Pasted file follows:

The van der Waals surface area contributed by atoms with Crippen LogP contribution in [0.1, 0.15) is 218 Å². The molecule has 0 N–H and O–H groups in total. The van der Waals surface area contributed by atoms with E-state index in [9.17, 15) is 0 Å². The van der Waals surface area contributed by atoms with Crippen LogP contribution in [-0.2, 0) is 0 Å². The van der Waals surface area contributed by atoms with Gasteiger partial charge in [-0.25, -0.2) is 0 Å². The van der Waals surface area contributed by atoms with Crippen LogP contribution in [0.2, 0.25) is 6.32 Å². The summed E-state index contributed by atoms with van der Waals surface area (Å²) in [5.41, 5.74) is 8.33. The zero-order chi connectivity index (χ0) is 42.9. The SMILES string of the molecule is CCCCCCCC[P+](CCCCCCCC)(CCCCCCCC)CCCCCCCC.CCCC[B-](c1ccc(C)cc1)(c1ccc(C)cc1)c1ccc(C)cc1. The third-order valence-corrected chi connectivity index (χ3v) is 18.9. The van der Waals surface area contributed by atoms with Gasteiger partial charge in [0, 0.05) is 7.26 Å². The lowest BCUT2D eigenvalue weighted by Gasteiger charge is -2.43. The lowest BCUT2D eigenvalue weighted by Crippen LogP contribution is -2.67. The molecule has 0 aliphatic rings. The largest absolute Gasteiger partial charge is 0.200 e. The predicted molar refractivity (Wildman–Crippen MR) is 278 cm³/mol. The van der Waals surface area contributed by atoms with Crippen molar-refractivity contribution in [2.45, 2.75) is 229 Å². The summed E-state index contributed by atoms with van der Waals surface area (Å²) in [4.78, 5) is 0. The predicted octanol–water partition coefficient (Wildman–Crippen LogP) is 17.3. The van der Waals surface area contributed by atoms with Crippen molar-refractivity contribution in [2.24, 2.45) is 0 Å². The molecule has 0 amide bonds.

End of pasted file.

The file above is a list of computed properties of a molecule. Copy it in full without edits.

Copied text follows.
The van der Waals surface area contributed by atoms with Crippen LogP contribution in [0.1, 0.15) is 218 Å². The molecule has 0 N–H and O–H groups in total. The van der Waals surface area contributed by atoms with E-state index in [9.17, 15) is 0 Å². The van der Waals surface area contributed by atoms with Crippen LogP contribution in [-0.2, 0) is 0 Å². The van der Waals surface area contributed by atoms with Gasteiger partial charge in [-0.25, -0.2) is 0 Å². The van der Waals surface area contributed by atoms with Crippen LogP contribution in [0.2, 0.25) is 6.32 Å². The summed E-state index contributed by atoms with van der Waals surface area (Å²) in [5.41, 5.74) is 8.33. The zero-order chi connectivity index (χ0) is 42.9. The SMILES string of the molecule is CCCCCCCC[P+](CCCCCCCC)(CCCCCCCC)CCCCCCCC.CCCC[B-](c1ccc(C)cc1)(c1ccc(C)cc1)c1ccc(C)cc1. The third-order valence-corrected chi connectivity index (χ3v) is 18.9. The van der Waals surface area contributed by atoms with Gasteiger partial charge in [0, 0.05) is 7.26 Å². The lowest BCUT2D eigenvalue weighted by Gasteiger charge is -2.43. The lowest BCUT2D eigenvalue weighted by Crippen LogP contribution is -2.67. The molecule has 0 aliphatic rings. The largest absolute Gasteiger partial charge is 0.200 e. The predicted molar refractivity (Wildman–Crippen MR) is 278 cm³/mol. The van der Waals surface area contributed by atoms with Crippen molar-refractivity contribution in [2.45, 2.75) is 229 Å². The summed E-state index contributed by atoms with van der Waals surface area (Å²) in [4.78, 5) is 0. The predicted octanol–water partition coefficient (Wildman–Crippen LogP) is 17.3. The van der Waals surface area contributed by atoms with Crippen molar-refractivity contribution in [2.24, 2.45) is 0 Å². The molecule has 0 amide bonds.